The Backyard Permaculture Garden
- Permaculture Principles
Explore the ethics and design principles behind the diversity and creativity of permaculture
It is time. It is time to convert the big backyard into an urban permaculture garden. We moved into this house at the end of last summer. Presently we are renting but are going to buy. The house has a big backyard and is ideal for a small scale urban farm.
My training in permaculture design and the consulting work I have done on community and private gardens can now be put to use creating a space for us and that is most exciting.
The site is big enough that I can put one of the three permaculture ethics into direct practice and share some space for a community garden. I have had a preliminary conversation with the local food bank about this and as the project evolves we will talk further.
The site will be established over a three year period, although a garden is never completed which is one of it s many attraction.
I am giving thought at present to including chickens in the mix; there is a shed at back which could house a chicken coop with a wired in run to the outside. My next step will be to find out if the city will permit this.
A container herb garden will be on the deck, right next to the kitchen door so I can just step outside and pick fresh herbs when needed.
The orchard, most likely dwarf apples trees will be in the corner that is farthest away from the house as this is the section of the site I am less likely to visit. The placement of plants and other garden elements will be determined using the permaculture zone system.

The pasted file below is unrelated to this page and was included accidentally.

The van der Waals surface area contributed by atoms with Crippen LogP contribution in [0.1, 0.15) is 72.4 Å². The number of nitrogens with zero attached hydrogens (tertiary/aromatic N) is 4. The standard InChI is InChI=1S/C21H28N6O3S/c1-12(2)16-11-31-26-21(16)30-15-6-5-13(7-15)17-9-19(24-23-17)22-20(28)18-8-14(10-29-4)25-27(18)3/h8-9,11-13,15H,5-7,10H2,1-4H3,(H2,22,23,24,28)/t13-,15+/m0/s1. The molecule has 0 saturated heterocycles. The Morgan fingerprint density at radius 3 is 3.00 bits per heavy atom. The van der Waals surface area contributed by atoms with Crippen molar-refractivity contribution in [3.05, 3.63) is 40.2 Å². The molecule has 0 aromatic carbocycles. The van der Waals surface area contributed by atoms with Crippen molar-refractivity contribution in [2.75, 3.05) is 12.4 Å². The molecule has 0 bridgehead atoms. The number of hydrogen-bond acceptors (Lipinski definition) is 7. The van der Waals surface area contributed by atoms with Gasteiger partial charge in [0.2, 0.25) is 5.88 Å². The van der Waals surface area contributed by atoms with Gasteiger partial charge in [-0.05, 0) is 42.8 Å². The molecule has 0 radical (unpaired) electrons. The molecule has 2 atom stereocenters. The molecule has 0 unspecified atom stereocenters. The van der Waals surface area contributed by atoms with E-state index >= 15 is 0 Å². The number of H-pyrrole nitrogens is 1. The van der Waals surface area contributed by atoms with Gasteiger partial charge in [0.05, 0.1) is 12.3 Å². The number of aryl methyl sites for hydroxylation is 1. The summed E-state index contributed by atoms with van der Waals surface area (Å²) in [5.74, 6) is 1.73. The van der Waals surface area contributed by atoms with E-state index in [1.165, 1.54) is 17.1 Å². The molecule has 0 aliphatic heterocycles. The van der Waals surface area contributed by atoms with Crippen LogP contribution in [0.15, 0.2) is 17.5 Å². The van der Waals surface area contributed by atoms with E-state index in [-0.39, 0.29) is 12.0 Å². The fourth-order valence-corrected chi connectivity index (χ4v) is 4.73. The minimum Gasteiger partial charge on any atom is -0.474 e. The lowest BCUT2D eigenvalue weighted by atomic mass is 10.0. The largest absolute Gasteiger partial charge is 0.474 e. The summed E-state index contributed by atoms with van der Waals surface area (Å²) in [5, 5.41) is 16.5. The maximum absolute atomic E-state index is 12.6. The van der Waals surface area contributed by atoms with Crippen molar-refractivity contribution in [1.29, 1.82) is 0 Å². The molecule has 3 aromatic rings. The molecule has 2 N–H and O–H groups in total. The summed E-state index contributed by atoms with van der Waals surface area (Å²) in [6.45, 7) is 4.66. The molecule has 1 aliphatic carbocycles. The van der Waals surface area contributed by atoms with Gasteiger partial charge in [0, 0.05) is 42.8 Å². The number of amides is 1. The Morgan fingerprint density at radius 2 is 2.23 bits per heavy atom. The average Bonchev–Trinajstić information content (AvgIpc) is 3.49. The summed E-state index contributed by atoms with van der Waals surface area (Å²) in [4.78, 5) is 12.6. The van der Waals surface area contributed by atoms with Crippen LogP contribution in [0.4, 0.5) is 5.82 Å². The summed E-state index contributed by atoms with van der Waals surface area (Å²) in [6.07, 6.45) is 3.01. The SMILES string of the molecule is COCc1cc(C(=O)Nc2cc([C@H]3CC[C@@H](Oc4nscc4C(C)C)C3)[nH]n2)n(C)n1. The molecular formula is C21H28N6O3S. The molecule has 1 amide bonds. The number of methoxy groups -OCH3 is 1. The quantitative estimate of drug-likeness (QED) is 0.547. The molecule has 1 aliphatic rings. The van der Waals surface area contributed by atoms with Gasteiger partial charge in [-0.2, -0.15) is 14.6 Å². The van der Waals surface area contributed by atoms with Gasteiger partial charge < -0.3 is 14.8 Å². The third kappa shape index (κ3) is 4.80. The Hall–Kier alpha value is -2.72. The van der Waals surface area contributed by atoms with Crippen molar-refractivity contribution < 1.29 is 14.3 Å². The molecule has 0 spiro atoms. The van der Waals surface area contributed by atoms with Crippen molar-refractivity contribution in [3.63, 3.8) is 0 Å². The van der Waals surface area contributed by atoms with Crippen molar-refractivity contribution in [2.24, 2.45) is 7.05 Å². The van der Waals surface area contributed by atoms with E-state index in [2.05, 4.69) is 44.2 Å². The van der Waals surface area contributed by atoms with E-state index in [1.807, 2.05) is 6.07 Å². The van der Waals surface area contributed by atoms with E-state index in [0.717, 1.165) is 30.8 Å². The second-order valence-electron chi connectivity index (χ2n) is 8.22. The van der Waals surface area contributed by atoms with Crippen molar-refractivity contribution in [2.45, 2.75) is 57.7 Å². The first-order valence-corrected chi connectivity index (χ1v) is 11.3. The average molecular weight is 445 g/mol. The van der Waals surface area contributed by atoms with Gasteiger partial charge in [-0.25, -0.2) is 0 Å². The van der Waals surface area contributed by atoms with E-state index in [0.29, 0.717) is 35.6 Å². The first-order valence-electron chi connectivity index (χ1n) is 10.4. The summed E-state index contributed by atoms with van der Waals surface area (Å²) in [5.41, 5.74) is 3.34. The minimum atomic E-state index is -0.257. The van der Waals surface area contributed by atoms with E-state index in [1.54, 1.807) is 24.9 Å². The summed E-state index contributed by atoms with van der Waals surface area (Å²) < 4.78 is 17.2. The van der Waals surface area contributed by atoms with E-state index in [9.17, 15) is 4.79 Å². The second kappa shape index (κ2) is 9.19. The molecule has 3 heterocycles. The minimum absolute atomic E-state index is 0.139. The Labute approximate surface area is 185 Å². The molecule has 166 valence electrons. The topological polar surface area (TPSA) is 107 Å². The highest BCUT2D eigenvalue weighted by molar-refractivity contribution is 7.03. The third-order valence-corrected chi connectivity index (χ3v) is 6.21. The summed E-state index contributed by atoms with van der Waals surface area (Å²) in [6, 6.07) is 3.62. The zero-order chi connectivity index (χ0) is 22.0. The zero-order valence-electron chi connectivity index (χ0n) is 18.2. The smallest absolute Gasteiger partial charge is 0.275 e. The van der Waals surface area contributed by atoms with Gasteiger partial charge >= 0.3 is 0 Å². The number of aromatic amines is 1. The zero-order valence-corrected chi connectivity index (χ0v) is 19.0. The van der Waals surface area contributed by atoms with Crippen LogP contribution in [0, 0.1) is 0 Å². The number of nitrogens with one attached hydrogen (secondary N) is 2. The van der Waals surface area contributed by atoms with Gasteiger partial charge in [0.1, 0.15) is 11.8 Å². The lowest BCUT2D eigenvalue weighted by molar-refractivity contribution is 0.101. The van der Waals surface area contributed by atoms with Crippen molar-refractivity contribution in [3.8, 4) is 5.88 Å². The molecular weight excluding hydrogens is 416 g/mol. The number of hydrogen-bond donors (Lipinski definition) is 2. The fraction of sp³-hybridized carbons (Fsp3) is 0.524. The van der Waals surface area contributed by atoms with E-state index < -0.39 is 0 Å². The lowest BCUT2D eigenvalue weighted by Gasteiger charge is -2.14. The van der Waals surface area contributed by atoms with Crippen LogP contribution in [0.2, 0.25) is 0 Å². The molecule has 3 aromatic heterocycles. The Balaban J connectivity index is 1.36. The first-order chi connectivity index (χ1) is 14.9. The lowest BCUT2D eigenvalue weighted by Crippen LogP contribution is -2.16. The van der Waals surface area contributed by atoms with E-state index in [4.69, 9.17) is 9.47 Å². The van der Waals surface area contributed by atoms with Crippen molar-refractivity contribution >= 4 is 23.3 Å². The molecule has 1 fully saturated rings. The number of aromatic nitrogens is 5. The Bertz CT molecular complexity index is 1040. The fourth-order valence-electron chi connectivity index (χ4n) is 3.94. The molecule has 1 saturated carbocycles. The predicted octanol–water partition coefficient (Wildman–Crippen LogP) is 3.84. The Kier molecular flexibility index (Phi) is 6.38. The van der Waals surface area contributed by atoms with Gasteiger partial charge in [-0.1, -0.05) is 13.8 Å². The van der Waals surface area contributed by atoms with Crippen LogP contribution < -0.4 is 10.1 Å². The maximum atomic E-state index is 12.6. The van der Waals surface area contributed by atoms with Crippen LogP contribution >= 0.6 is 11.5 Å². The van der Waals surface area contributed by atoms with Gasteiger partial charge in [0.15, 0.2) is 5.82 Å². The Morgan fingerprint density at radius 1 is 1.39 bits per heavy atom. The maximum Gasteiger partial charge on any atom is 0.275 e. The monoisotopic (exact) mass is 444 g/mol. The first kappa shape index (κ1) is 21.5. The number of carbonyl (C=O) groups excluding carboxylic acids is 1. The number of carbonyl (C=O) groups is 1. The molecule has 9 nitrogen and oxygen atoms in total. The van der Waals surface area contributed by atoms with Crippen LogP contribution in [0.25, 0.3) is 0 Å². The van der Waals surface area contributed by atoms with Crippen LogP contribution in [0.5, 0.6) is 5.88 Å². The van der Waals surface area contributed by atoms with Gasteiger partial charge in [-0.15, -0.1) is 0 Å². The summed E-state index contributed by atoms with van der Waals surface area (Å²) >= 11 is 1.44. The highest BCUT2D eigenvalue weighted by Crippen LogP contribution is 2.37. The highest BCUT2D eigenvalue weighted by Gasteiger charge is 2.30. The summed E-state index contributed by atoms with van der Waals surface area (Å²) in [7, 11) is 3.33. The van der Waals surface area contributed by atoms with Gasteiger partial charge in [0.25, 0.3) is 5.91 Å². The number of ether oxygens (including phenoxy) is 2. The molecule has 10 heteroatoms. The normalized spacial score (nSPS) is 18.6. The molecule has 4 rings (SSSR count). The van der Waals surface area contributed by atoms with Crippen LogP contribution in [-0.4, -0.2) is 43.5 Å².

Permaculture uses zones, which are defined by the frequency of use, i.e. how often would you go to that zone, daily, once a week, for example, to determine where the various elements, hen house, wood pile, fruit trees, herbs, etc. are placed. The more regular your visits, daily, the closer the zone will be to the house, in the case of an urban environment.
The community garden (shared space), the orchard and herbs will all be established the first year as will a cut-and-come-again garden (salad greens, which will eb just off the deck at the bottom of the steps so it will be as close to the kitchen as I can place it.
I am also considering a green house, possibly a kit greenhouse) in order to extend the growing season. The potential siting of this greenhouse is important and may be put somewhere between the shed and the house, but that is a decision I will make after the snow melts and I can more readily access the yard. Pathways will also need to be established for ease of movement between areas.
Perennial vegetables such as Jerusalem artichoke will be including in the end design. The site is all gravel so this is likely to be a raised bed and container garden and of course there will be an area were I can experiment with plants that I do not yet know.
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